Every spring, I waste at least $25 on herb seedlings that don't survive the summer. I have come to think of these plants as my sacrificial victims. I plant them in places around my yard where I wish herbs would grow--and then I see how many actually make it. Mostly they just keel over and die. Or something eats them.

Over the years, I have learned a few lessons. Like, forget about the advice on the little tag that says that the herb seedling you are planting requires "full sun." There are some herbs (like basil) that do well in Houston summer sun--but not many.  I planted some herbs that supposedly require full sun--oregano, marjoram, and rosemary--in the shade on the north side of my house in poor soil that seldom gets watered. These plants have been doing great year-round for over five years.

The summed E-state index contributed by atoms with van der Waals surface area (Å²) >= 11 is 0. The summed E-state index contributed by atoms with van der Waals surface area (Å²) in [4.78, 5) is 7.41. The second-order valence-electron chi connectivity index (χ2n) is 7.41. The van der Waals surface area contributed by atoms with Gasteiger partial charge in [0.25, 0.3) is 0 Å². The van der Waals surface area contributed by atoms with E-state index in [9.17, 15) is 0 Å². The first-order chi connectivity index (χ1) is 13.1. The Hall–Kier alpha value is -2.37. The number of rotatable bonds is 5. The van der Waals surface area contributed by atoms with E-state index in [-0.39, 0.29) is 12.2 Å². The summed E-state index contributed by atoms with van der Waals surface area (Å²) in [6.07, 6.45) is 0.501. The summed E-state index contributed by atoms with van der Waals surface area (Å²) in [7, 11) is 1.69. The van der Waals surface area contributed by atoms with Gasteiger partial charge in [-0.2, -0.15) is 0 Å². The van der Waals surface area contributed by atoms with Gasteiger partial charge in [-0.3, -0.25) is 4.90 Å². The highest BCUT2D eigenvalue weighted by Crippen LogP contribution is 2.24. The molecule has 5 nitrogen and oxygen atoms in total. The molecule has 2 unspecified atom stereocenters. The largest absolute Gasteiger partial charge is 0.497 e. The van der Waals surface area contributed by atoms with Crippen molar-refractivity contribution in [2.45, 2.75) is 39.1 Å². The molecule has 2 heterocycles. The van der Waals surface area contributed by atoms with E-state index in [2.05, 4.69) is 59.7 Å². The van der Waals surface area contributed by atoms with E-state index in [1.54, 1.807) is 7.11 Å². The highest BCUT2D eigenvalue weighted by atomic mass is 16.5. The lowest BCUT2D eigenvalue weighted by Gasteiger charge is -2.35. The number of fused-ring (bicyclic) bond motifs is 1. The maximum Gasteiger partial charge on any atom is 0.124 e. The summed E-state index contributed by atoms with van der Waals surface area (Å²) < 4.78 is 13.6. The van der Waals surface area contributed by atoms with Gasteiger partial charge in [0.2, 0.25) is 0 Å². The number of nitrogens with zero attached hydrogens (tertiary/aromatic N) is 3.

It turns out that oregano, marjoram, and rosemary are herbs that don't require a lot of water. If you plant them in a dry spot, you can pretty much ignore them and they will do fine. That's why the South Texas Unit of the Herb Society of America recommends that Houstonians start with herbs that do well in our climate and then ignore the usual gardening tips about growing herbs in the sun and concentrate instead on drainage--sage advice indeed.

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